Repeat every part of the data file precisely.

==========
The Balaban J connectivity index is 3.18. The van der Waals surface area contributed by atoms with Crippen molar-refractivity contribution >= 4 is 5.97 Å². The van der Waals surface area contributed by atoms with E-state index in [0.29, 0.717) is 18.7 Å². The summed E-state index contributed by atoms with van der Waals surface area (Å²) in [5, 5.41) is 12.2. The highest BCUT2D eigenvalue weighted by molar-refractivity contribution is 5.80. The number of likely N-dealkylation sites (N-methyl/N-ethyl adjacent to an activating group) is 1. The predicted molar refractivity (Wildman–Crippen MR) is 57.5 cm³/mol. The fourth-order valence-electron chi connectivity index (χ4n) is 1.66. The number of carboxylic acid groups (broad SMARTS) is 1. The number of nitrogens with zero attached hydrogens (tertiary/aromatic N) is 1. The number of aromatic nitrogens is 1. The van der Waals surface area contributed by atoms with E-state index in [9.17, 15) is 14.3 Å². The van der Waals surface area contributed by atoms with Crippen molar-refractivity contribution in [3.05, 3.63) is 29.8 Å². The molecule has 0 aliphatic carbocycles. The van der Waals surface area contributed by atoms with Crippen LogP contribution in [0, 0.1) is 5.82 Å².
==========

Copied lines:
The Balaban J connectivity index is 3.18. The van der Waals surface area contributed by atoms with Crippen molar-refractivity contribution >= 4 is 5.97 Å². The van der Waals surface area contributed by atoms with E-state index in [0.29, 0.717) is 18.7 Å². The summed E-state index contributed by atoms with van der Waals surface area (Å²) in [5, 5.41) is 12.2. The highest BCUT2D eigenvalue weighted by molar-refractivity contribution is 5.80. The number of likely N-dealkylation sites (N-methyl/N-ethyl adjacent to an activating group) is 1. The predicted molar refractivity (Wildman–Crippen MR) is 57.5 cm³/mol. The fourth-order valence-electron chi connectivity index (χ4n) is 1.66. The number of carboxylic acid groups (broad SMARTS) is 1. The number of nitrogens with zero attached hydrogens (tertiary/aromatic N) is 1. The number of aromatic nitrogens is 1. The van der Waals surface area contributed by atoms with E-state index in [9.17, 15) is 14.3 Å². The van der Waals surface area contributed by atoms with Crippen molar-refractivity contribution in [3.05, 3.63) is 29.8 Å². The molecule has 0 aliphatic carbocycles. The van der Waals surface area contributed by atoms with Crippen LogP contribution in [0, 0.1) is 5.82 Å².